SASKATOON - Some 200 representatives of Catholic health and Catholic education from around the province recently gathered in Saskatoon for a joint conference exploring the theme, On Holy Ground: Where Catholic Health and Education Serve.
Organized by the Saskatchewan Catholic School Boards Association (SCSBA) and the Catholic Health Association of Saskatchewan (CHAS), the Oct. 24 - 26 provincial conference featured keynote speakers, breakout sessions, celebration of the eucharist, and a banquet and awards ceremony.
Catholic education and Catholic health share the common goal "of being witnesses to our Catholic faith, and providing a supportive, caring, and faith-filled environment for the people we serve," said Lisa Lambert of the Greater Saskatoon Catholic Schools board of education, one of the co-chairs for the joint conference. An opening liturgy focused on the scriptural image from the book of Exodus in which Moses encounters God in the burning bush and is told to remove his shoes, as he stands on holy ground. Sandra Normand of CHAS encouraged participants to look for the "burning bushes all around us."
During the opening prayer, representatives of Catholic school districts from around the province brought forward soil from their home communities, pouring it into a large container, which was then mixed together by representatives of Catholic health facilities.
"The soil is here to remind us that while our specific ministries may differ, we are all part of the larger Catholic community, that rich soil in which God plants the word, Jesus our Lord and our saviour," said Normand. "May our container of soil remind us throughout our conference of who we are and who we serve." Archbishop Daniel Bohan of the Archdiocese of Regina brought greetings from the bishops of Saskatchewan, reflecting on the message of Pope Francis in his apostolic exhortation Evangelii Gaudium, the Joy of the Gospel.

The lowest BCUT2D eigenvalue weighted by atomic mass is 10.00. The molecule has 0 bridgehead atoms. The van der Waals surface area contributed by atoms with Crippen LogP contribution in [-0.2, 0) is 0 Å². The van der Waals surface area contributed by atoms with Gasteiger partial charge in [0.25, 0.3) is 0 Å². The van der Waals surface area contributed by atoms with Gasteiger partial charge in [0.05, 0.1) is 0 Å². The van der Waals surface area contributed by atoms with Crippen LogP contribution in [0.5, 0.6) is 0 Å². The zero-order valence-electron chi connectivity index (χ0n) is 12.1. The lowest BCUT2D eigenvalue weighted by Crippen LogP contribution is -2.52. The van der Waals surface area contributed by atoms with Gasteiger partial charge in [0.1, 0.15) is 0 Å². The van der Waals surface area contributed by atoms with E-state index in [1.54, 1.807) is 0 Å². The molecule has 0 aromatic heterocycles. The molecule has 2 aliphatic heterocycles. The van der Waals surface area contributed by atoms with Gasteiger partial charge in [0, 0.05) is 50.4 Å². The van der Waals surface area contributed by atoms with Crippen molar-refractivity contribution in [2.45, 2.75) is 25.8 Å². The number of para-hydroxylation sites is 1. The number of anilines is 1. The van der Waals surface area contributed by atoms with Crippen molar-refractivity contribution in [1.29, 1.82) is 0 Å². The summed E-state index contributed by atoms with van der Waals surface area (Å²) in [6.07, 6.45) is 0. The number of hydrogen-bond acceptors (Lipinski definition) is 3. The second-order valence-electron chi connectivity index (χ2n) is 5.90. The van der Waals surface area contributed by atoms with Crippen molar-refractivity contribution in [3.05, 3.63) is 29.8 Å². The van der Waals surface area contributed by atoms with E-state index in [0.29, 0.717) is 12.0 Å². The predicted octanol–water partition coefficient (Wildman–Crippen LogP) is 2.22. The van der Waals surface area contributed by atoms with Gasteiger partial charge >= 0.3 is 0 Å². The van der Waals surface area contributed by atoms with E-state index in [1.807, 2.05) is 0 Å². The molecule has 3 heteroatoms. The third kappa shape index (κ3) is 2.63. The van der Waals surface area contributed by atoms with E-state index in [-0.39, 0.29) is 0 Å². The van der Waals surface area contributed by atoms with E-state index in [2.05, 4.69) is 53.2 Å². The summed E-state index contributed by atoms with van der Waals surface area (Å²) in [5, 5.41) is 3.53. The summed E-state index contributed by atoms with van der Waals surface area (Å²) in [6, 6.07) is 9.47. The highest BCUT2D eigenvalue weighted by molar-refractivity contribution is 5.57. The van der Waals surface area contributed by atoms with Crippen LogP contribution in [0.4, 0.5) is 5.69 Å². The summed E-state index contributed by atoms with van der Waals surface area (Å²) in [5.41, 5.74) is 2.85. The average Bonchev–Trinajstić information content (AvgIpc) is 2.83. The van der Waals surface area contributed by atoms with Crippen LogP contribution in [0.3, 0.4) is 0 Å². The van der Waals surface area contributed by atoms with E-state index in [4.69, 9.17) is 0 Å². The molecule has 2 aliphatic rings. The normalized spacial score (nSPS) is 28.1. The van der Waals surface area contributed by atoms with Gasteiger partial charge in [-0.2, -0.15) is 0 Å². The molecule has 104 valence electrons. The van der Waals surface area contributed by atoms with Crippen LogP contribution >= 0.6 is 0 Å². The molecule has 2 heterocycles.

"Pope Francis uses the teachings of the church that we have used for two millennia now, but he does it in a way that makes us think they are absolutely and completely new," said Bohan of the document's plan of action for the church.
"He has called all of our institutions - the diocese, the parish, schools and health care - to what he calls a new process of evangelization," said the archbishop, stressing the Holy Father's call to be missionary. "Our Catholic schools are evangelizing institutions. Our Catholic health care facilities are evangelizing institutions. And everything that we do in Catholic schools and health care must be seen as a way of evangelizing the world," he said. "If we are going to follow the work that Pope Francis is calling us to do, we have to become evangelizing missionaries or missionary evangelizers."
This new energy is an antidote to lethargy and discouragement, said Bohan. "He is giving us a tool and a means whereby we can re-stoke that fire and regain that energy and enthusiasm in what we do as Catholic institutions."
The special element that Catholic schools and Catholic hospitals have is faith in Jesus Christ, Bohan stressed, encouraging participants to focus on the calling that has always been there, and is being articulated again in a new way by Pope Francis: "to take the good news that we have and go out and let people know about it."
Rev. Tony Rickard, a priest from New Orleans, presented the opening keynotes for the provincial conference. Earlier in the day Rickard also spoke to Catholic high school students in Saskatoon. The event's other keynote speaker was Dr. Matthew Sleeth, a former emergency room doctor and chief of staff at a New England hospital, who spoke about the need for Sabbath.